Lady on a Train (1945)

Lady on a Train (1945), directed by Charles David.

Looking out of her train window, a debutante who reads a lot of murder mysteries witnesses an actual murder. Since no one will believe her she has to be her own detective, which includes invading the dead man's mansion and pretending to be his club-singer fiancée. And sole heir, much to the chagrin of his relatives.

Years later Agatha Christie used exactly the same setup in her "4.50 from Paddington", a Miss Marple story.

It tries to be a wacky, screwball murder mystery and doesn't quite make it, but is still fun to watch. I review it because pretty silver-toned Deanna Durbin always makes me happy. She was 24 here and would retire three years later.

Although not explicitly a musical, she sings "Silent Night" to her father over the phone, and later at the club: "Give Me a Little Kiss" and Cole Porter's "Night and Day". The later two give her more spice than we are used to seeing from her:


Night and day, under the hide of me
There's an, ooh, such a hungry yearning
Burning inside of me
And this torment won't be through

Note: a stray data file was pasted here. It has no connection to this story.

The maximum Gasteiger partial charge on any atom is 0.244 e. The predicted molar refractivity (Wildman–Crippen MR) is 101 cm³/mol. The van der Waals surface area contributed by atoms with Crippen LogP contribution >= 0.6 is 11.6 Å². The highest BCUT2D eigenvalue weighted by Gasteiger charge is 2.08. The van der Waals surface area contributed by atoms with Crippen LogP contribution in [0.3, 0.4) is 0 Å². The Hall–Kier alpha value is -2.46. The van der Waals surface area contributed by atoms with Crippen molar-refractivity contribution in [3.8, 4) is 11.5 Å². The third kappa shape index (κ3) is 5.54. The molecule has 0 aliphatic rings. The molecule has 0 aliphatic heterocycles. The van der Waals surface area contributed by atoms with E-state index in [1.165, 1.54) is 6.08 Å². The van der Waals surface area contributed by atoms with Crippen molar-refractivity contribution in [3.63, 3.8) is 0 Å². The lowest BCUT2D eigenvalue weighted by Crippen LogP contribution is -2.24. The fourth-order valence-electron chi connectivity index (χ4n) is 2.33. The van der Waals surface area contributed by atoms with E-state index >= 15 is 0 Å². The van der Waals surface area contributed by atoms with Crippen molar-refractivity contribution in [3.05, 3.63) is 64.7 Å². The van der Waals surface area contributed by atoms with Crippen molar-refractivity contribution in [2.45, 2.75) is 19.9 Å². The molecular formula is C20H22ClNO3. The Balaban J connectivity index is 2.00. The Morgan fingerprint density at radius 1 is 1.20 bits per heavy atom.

Till you let me spend my life making love to you
Day and night, night and day

She is still very proper. The War years must have been good for her because she has a fabulous wardrobe, never the same outfit twice.

Also in the cast: bashful Ralph Bellamy as nephew #1, slippery Dan Duryea as nephew #2, Edward Everett Horton as the fussy factotum, George Coulouris as the sinister club manager with Blofeld's white cat, and David Bruce as a mystery writer dragooned into helping with the investigation.

A prize for you if you can guess the murderer.

It is a Christmas film in New York City but has pouring rain during the day with no one wearing winter coats, then heaps of snowdrifts that night. I can't explain it.

Miklós Rózsa score, lighter and more goofy than his work for more serious films.

Photographed by Elwood Bredell: The Killers (1946), Adventures of Don Juan (1948).

Available on a bare-bones Blu-ray from Kino which has been a fire-hose of deep catalog classics; I don't know how they do it. It is part of their box set "Film Noir: The Dark Side of Cinema IX".

Video quality is just ok, obviously no major restoration work done. Some online references list a commentary track: no sign of it on my disc.